The Michigan Daily-Saturday, June 10, 1978-Page 5
'U'guests sleep cheap in dorms
By RICHARD BERKE
How's thisfor a bargain one-night
stay in a double room in Ann Arbor:
$4.75, with maid service a few bucks ex-
tra. And it's only $8.25 more for three
meals per day served in the ground
floor dining room.
No, the local Marriott hasn't in-
troduced cut rates to attract lodgers in
its off-season. Rather, the rates are of-
fered by the University to attract con-
ferences to use campus dormitories in-
stead of leaving them idle until Sep-
RON YONKOSKI, facilities coor-
dinator based out of the University Off-
Campus Housing Office, estimated that
5,350 people, comprising some 41
organizations, will sack out in campus
dorms in the summer months.
Yonkoski said 75 per cent of the people
coming to campus are students par-
ticipating in workshops or conferences,
some of which offer University credit.
Conventions, basketball training cam-
ps, and cheerleader workshops are also
Yonkosk.said the groups he books for
University stays average between 1,200
and 1,500 participants. He said if a
group of under 100 people calls for
lodging he can make arrangements
within two weeks. But the larger groups
must make reservations sometimes as
much asa year in advance.
Although the Unviersity's conference
business is "not a huge money-making
operation," Yonkoski said the aim of
booking campus conferences is to keep
dorm rates down during the school
year. He said, however, that summer
guests don't pay any more than studen-
ts who occupy dorms most of the year.
YONKOSKI SAID providing con-
ference service is also good for the
University's public relations.
"It's a good recruiting tool for
students interested in coming here in
the future," he stated. "Also, adults get
a chance to see what dorms are like."
Oxford Housing, Baits Housing, Bur-
(Continued from Page 1)
worked on a radio station.
ACCORDING TO Poceta, "There are
no students who aren't on the air
because of non-students." He said
anyone who wants to work for the
station can, although what time of the
day a student will broadcast depends on
his or her availability.
As program director, Poceta decides
who and what kinds of show goes on the
air and when. He said prime time - af-
ternoons and evenings - go "to people
who can demonstrate the best musical
POCETA SAID the non-students can
"devote more time (to the station) than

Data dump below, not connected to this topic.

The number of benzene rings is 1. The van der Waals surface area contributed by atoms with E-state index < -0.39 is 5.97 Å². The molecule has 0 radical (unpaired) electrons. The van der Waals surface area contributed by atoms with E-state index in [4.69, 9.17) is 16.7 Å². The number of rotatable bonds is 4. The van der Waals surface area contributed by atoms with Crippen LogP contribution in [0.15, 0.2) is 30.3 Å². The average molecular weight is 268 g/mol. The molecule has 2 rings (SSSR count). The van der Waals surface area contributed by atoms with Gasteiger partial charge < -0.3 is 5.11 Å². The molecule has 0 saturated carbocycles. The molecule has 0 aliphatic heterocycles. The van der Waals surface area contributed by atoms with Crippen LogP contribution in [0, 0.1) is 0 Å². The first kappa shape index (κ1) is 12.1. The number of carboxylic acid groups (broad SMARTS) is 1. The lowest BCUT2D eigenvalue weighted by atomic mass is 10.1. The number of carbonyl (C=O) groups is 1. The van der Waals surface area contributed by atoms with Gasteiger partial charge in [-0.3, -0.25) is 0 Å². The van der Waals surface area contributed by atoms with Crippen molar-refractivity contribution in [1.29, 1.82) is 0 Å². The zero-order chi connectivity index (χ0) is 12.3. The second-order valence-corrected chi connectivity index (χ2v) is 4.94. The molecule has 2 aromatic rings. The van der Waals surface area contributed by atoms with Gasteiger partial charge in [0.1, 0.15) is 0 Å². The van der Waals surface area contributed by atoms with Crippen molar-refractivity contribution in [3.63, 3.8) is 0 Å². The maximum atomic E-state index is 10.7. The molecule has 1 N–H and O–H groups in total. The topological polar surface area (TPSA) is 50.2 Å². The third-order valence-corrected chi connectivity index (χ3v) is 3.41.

the normal student can." Poceta also
claimed the non-students help fulfill the
station's service to the community.
Poceta said the administration is
trying to separate the University from
the community by depriving it of a ser-
vice only WCBN can offer. As an exam-
ple, Poceta mentioned the John Sinclair
show which WCBN carried last winter
"The real issue is student control of a
student radio station," said Poceta.
BUT THOMAS Easthope, assistant
vice-president for student services,
said the University, as the station licen-
se-holder and financial agent, has
every right to say only students are to
be allowed to work for WCBN.
Easthope said the station exists to
provide an educational experience.
"We've got to maximize the
availability of that to the students," he
"If you're not a student, why should
you have the right to remain and
remain and remain?" Easthope asked.
THE STUDENT radio station is
primarily responsible for providing
students with a "hands-on experience,"
according to Easthope. And although
students should always strive for
quality, it is secondary to the
educational goal, he said.
314 E. Liberty
(below Soybean Cellars)
Sat., June 10, 9-2 am
A Moonglow Production
Poceta, on the other hand, said the
non-students who have been broad-
casting longer, "improve the quality of
the educational experience."
Disc jockey Miller said it is important
for him to have non-students at the
station. He said it was nice to know
"there's' always someone there who's
MILLER SAID if-it weren't for non-
students, WCBN would have to shut
down. The danger is particularly high
during the summer since "We couldn't
find enough people."
Although the original charter of the
station makes it an educational tool,
Miller said he thought the station has
"grown in character." He said it
provides a valuable service to the
"It's a real radio station - something
we can be proud of," said Miller. He
said not allowing non-students to
broadcast "takes something away from
it: the flavor of radio."
Bret Eynon, a recent University
graduate who works at WCBN, said the
issue is still one of student control. He
said WCBN broadcasting privileges
should be determined by students.
"What the administration is saying is
that the students can't make that
decision," Eynon said.
sley, Alice Lloyd, West Quad, and
Mosher-Jordan are the residence halls
traditonally open for the summer con-
ference trade. West Quad is generally
reserved for youth groups, while
"higher-level" conferences who
demand the "best accommodations"
are booked at Baits and Mosher-
ONE SUCH GROUP is a national
hospital director's conference which is
now occupying rooms in Mosher-
Jordan. Air conditioning units were
temporarily installed in Mosher-Jordan
rooms specially for that group.
Yonkoski said he has yet to compile
figures on how much cash the Univer-
sity takes in from its summer trade.
But, unlike past years, Yonkoski said
this summer's operation is not in the
And Yonkoski wants to keep it that
way. Stating that there has been "no
ding conferences, he plans to organize a
promotional effort to attract groups to
campus thrdugh brochures.
Though the University's conference
service does include optional maid ser-
vice and other amenities, Yonkoski said
he does realize its limitations.
"We can't run this (service) like a
Hyatt Regency," he maintained. "We
have to be honest with customers and
tell them what to expect they come to a
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